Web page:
Create a Happy Marriage with this Money Strategy
NEW YORK ( MainStreet) New York City Police Officer Michael Teneriello says there's plenty of love in his marriage, because he evenly pools money with his wife, Diane, every month.
"She's a teacher, so we put both our paychecks into the same bank account and then we distribute the money to pay bills and go on vacation," said Teneriello. "I would feel sad, angry and betrayed if Diane was stashing money on the side."
With more than 20 years of marriage behind them, the Teneriello's financial strategy is working.
"Anytime you do things separate, it has a tendency to work its way into other decisions," Teneriello said. "There should be no secret funds kept for any reason if you have an honest and open relationship."
A study under development by an associate professor of business administration at Harvard Business School confirms that pooling resources is a viable way to stay married.
"A very strong predictor of marital satisfaction is the extent that you have pooled your money," Michael Norton, co-author of Happy Money (Simon & Schuster, 2013). "Eighty percent or higher is where it's really strongly correlated to be happy with your marriage."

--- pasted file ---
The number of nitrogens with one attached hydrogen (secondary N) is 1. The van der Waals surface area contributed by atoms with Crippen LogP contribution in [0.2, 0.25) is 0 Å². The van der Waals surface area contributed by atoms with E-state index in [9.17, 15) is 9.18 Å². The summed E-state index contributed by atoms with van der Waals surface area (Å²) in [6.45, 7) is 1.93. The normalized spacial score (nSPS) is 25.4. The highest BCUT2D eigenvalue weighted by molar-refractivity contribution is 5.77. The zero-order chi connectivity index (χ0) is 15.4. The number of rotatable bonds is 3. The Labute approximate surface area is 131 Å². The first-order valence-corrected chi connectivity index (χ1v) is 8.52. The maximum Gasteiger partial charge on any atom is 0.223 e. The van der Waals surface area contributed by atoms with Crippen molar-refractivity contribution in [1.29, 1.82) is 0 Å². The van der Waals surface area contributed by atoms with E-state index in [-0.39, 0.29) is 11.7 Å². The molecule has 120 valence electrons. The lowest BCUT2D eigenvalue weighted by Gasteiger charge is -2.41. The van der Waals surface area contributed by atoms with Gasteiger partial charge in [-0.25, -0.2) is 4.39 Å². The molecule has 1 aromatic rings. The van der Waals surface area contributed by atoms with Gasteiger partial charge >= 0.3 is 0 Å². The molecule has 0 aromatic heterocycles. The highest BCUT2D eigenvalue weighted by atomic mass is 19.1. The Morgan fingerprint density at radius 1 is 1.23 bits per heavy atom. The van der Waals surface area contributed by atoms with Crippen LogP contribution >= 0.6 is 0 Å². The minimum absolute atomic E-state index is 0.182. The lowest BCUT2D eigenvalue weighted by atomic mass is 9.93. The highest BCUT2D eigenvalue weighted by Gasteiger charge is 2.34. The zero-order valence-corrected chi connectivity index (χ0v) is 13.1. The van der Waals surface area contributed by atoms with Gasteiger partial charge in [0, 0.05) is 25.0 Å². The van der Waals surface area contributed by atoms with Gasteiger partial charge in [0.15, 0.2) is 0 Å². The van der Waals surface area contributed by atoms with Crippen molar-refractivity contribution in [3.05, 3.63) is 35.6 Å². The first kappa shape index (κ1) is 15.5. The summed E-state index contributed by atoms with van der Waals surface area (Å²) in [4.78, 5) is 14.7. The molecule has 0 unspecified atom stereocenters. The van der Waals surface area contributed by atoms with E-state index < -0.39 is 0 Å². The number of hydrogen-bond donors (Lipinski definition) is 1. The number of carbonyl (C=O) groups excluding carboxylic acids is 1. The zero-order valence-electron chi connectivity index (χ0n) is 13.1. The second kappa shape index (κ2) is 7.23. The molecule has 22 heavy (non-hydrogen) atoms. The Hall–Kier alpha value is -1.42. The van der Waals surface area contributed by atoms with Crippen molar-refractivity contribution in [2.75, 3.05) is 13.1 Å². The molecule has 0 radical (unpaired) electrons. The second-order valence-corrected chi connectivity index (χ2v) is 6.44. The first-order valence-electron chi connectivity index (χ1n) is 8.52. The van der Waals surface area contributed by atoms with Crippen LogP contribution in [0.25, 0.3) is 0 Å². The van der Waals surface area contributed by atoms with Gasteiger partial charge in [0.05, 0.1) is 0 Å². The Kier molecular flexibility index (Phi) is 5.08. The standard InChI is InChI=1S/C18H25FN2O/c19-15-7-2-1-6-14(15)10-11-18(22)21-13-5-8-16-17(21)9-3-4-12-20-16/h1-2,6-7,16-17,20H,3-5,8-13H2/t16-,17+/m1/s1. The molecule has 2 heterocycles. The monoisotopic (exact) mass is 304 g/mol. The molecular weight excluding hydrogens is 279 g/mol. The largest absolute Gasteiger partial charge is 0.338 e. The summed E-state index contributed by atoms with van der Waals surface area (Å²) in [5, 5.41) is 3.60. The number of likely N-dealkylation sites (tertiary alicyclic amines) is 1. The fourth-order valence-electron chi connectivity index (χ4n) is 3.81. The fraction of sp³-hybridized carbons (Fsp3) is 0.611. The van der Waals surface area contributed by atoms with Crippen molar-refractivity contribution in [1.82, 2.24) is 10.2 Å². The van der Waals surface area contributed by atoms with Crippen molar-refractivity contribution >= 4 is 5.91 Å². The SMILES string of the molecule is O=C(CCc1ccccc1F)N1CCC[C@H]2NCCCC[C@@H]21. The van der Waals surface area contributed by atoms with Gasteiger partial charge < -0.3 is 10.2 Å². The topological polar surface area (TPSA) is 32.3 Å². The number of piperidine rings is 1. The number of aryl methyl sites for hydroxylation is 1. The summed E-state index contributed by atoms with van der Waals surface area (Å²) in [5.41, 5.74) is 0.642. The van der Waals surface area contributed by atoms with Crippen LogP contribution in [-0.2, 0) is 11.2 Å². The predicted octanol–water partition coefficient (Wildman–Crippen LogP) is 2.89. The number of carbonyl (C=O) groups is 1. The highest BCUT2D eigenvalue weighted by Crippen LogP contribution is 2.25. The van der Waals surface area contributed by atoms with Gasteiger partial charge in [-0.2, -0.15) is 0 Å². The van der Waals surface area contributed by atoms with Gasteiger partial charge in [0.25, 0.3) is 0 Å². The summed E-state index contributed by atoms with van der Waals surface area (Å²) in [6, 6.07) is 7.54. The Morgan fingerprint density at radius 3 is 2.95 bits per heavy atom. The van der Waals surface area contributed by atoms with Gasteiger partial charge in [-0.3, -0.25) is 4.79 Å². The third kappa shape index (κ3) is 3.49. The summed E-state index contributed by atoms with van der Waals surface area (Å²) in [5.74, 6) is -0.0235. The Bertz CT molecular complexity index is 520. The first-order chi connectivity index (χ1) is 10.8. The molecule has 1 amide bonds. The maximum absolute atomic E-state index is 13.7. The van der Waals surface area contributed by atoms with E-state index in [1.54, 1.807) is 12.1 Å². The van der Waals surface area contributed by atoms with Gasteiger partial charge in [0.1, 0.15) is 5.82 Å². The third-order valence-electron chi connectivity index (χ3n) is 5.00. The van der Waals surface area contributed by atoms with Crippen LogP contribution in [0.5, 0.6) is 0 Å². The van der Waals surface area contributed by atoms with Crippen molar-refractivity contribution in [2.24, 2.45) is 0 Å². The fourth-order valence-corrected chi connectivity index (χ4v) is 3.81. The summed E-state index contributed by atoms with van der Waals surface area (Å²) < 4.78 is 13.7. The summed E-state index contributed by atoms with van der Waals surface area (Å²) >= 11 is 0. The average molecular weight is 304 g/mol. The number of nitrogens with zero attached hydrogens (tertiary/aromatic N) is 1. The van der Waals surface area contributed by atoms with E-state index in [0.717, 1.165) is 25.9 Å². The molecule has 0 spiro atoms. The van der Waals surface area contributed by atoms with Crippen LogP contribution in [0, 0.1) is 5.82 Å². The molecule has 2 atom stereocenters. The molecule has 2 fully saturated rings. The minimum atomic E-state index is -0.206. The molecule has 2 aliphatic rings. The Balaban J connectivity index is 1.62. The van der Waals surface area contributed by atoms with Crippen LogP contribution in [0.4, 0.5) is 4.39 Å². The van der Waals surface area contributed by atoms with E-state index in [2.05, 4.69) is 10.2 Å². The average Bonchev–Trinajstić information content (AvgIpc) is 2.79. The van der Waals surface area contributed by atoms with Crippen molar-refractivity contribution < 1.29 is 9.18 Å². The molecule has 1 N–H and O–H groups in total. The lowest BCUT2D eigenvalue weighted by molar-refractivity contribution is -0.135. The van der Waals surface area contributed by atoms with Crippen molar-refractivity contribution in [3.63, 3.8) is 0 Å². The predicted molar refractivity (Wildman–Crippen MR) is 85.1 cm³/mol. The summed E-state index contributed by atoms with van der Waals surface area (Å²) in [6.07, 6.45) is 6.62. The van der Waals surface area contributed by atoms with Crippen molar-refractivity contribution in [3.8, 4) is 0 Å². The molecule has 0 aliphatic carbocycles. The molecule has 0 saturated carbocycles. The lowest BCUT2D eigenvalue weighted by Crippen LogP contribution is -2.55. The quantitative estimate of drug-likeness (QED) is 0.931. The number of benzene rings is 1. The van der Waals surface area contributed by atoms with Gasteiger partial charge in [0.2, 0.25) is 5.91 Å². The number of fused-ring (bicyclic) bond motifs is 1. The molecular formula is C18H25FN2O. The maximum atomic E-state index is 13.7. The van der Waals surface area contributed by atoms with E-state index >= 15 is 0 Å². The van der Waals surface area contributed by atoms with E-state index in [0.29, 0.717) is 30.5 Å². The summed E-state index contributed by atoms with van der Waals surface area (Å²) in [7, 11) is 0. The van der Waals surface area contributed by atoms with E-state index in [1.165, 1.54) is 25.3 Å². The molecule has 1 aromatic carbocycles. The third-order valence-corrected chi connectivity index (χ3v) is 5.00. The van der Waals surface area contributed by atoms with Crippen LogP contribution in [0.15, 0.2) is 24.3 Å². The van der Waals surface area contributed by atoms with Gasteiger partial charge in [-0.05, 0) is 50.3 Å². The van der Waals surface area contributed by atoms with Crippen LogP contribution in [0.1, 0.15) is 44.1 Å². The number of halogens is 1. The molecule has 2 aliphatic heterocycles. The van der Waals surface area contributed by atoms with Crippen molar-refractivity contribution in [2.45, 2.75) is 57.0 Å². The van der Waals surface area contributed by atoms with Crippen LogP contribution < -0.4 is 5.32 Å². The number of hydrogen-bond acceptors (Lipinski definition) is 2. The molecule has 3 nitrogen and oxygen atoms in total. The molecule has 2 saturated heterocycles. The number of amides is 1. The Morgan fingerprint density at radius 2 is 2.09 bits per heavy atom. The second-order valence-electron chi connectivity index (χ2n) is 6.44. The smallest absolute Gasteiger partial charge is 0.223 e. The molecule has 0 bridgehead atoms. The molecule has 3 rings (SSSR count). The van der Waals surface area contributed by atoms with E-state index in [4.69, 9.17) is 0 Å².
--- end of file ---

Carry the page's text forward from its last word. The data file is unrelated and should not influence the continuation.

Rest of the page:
The reality is that most husbands earn more than their wives. According to the U.S. Census Bureau, the median annual earnings for full-time, year-round women workers was $37,791 last year compared to $49,398 for men.
"If a spouse is bringing in 75% of the income, it is probably not fair or practical for the couple to split everything down the middle," said Jason Kolinsky, a certified financial planner with Kolinsky Wealth Management. "They need to go through each regular expense and find a proportional way to share those expenses."
In the event of conflict, taking a time-out can help minimize misunderstandings.
"All too often, one spouse possesses most of the financial information while the other conveniently and sometimes eagerly avoids it, because knowledge comes with responsibility," said Laurie Puhn, a lawyer and author of Fight Less, Love More: 5 Minute Conversations to Change Your Relationship Without Blowing Up or Giving In (Rodale, 2012). "To put yourselves in a safe balance for the future, have a five-minute conversation about the importance of sharing financial information."
The preliminary findings of Norton's study indicate that the benefits of sharing applies to unmarried couples who live together as well.
"The higher percent of money pooled is not only a predictor of being happy in your marriage, but if you are pooled and not married, it's a strong signal that you will get married at some point," Norton said.